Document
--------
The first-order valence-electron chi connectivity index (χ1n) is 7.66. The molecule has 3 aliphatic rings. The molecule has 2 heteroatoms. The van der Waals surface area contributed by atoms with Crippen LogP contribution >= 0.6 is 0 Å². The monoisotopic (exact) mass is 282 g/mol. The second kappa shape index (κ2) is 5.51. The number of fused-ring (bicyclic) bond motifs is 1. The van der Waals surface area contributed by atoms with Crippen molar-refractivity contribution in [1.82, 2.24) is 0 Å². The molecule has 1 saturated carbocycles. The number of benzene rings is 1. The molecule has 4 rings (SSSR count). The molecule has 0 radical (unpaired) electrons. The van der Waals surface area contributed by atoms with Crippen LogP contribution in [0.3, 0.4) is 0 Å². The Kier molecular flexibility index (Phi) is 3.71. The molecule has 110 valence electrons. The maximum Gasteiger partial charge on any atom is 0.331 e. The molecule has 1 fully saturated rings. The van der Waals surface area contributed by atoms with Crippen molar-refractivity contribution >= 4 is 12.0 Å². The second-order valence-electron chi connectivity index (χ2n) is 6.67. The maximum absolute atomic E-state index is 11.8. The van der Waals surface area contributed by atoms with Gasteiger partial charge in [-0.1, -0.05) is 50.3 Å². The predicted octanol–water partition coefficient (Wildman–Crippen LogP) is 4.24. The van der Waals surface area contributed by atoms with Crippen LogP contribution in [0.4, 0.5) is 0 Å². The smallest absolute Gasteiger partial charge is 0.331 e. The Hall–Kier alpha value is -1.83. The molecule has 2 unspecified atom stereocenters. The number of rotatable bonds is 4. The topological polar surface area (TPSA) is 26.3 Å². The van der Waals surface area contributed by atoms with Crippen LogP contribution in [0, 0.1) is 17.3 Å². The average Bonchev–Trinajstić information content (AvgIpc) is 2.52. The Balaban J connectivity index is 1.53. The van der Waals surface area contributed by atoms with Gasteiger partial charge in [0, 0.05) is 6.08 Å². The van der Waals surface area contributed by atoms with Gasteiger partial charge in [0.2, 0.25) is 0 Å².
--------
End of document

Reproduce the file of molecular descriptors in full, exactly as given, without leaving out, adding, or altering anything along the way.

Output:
The first-order valence-electron chi connectivity index (χ1n) is 7.66. The molecule has 3 aliphatic rings. The molecule has 2 heteroatoms. The van der Waals surface area contributed by atoms with Crippen LogP contribution >= 0.6 is 0 Å². The monoisotopic (exact) mass is 282 g/mol. The second kappa shape index (κ2) is 5.51. The number of fused-ring (bicyclic) bond motifs is 1. The van der Waals surface area contributed by atoms with Crippen molar-refractivity contribution in [1.82, 2.24) is 0 Å². The molecule has 1 saturated carbocycles. The number of benzene rings is 1. The molecule has 4 rings (SSSR count). The molecule has 0 radical (unpaired) electrons. The van der Waals surface area contributed by atoms with Crippen LogP contribution in [0.3, 0.4) is 0 Å². The Kier molecular flexibility index (Phi) is 3.71. The molecule has 110 valence electrons. The maximum Gasteiger partial charge on any atom is 0.331 e. The molecule has 1 fully saturated rings. The van der Waals surface area contributed by atoms with Crippen molar-refractivity contribution >= 4 is 12.0 Å². The second-order valence-electron chi connectivity index (χ2n) is 6.67. The maximum absolute atomic E-state index is 11.8. The van der Waals surface area contributed by atoms with Gasteiger partial charge in [-0.1, -0.05) is 50.3 Å². The predicted octanol–water partition coefficient (Wildman–Crippen LogP) is 4.24. The van der Waals surface area contributed by atoms with Crippen LogP contribution in [0.4, 0.5) is 0 Å². The smallest absolute Gasteiger partial charge is 0.331 e. The Hall–Kier alpha value is -1.83. The molecule has 2 unspecified atom stereocenters. The number of rotatable bonds is 4. The topological polar surface area (TPSA) is 26.3 Å². The van der Waals surface area contributed by atoms with Crippen LogP contribution in [0, 0.1) is 17.3 Å². The average Bonchev–Trinajstić information content (AvgIpc) is 2.52. The Balaban J connectivity index is 1.53. The van der Waals surface area contributed by atoms with Gasteiger partial charge in [0, 0.05) is 6.08 Å². The van der Waals surface area contributed by atoms with Gasteiger partial charge in [0.2, 0.25) is 0 Å².